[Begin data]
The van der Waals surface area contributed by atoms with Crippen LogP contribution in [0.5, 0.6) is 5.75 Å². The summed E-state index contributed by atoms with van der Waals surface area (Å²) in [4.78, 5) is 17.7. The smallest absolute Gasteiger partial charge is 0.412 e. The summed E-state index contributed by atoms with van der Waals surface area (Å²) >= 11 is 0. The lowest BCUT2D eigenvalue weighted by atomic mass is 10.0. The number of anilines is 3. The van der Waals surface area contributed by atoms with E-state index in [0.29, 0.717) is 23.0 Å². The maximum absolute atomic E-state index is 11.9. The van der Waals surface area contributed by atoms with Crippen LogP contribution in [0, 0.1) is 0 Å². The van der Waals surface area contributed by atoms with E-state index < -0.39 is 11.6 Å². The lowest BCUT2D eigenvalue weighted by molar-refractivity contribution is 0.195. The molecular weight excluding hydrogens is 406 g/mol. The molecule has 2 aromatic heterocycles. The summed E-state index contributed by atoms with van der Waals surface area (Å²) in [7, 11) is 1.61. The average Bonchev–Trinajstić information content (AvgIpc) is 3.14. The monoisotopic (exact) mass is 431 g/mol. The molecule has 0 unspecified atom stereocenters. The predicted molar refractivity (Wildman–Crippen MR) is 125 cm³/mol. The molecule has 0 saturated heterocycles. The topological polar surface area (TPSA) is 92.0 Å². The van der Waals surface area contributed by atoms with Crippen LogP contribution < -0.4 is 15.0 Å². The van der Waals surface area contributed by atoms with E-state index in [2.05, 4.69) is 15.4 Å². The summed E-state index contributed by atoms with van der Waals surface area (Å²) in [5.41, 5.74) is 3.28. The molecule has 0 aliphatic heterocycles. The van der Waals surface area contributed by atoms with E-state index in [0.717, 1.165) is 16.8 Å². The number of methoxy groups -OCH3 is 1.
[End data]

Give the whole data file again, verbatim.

The van der Waals surface area contributed by atoms with Crippen LogP contribution in [0.5, 0.6) is 5.75 Å². The summed E-state index contributed by atoms with van der Waals surface area (Å²) in [4.78, 5) is 17.7. The smallest absolute Gasteiger partial charge is 0.412 e. The summed E-state index contributed by atoms with van der Waals surface area (Å²) >= 11 is 0. The lowest BCUT2D eigenvalue weighted by atomic mass is 10.0. The number of anilines is 3. The van der Waals surface area contributed by atoms with E-state index in [0.29, 0.717) is 23.0 Å². The maximum absolute atomic E-state index is 11.9. The van der Waals surface area contributed by atoms with Crippen LogP contribution in [0, 0.1) is 0 Å². The van der Waals surface area contributed by atoms with E-state index < -0.39 is 11.6 Å². The lowest BCUT2D eigenvalue weighted by molar-refractivity contribution is 0.195. The molecular weight excluding hydrogens is 406 g/mol. The molecule has 2 aromatic heterocycles. The summed E-state index contributed by atoms with van der Waals surface area (Å²) in [7, 11) is 1.61. The average Bonchev–Trinajstić information content (AvgIpc) is 3.14. The monoisotopic (exact) mass is 431 g/mol. The molecule has 0 unspecified atom stereocenters. The predicted molar refractivity (Wildman–Crippen MR) is 125 cm³/mol. The molecule has 0 saturated heterocycles. The topological polar surface area (TPSA) is 92.0 Å². The van der Waals surface area contributed by atoms with Crippen LogP contribution < -0.4 is 15.0 Å². The van der Waals surface area contributed by atoms with E-state index in [2.05, 4.69) is 15.4 Å². The summed E-state index contributed by atoms with van der Waals surface area (Å²) in [5.41, 5.74) is 3.28. The molecule has 0 aliphatic heterocycles. The van der Waals surface area contributed by atoms with E-state index in [0.717, 1.165) is 16.8 Å². The number of methoxy groups -OCH3 is 1.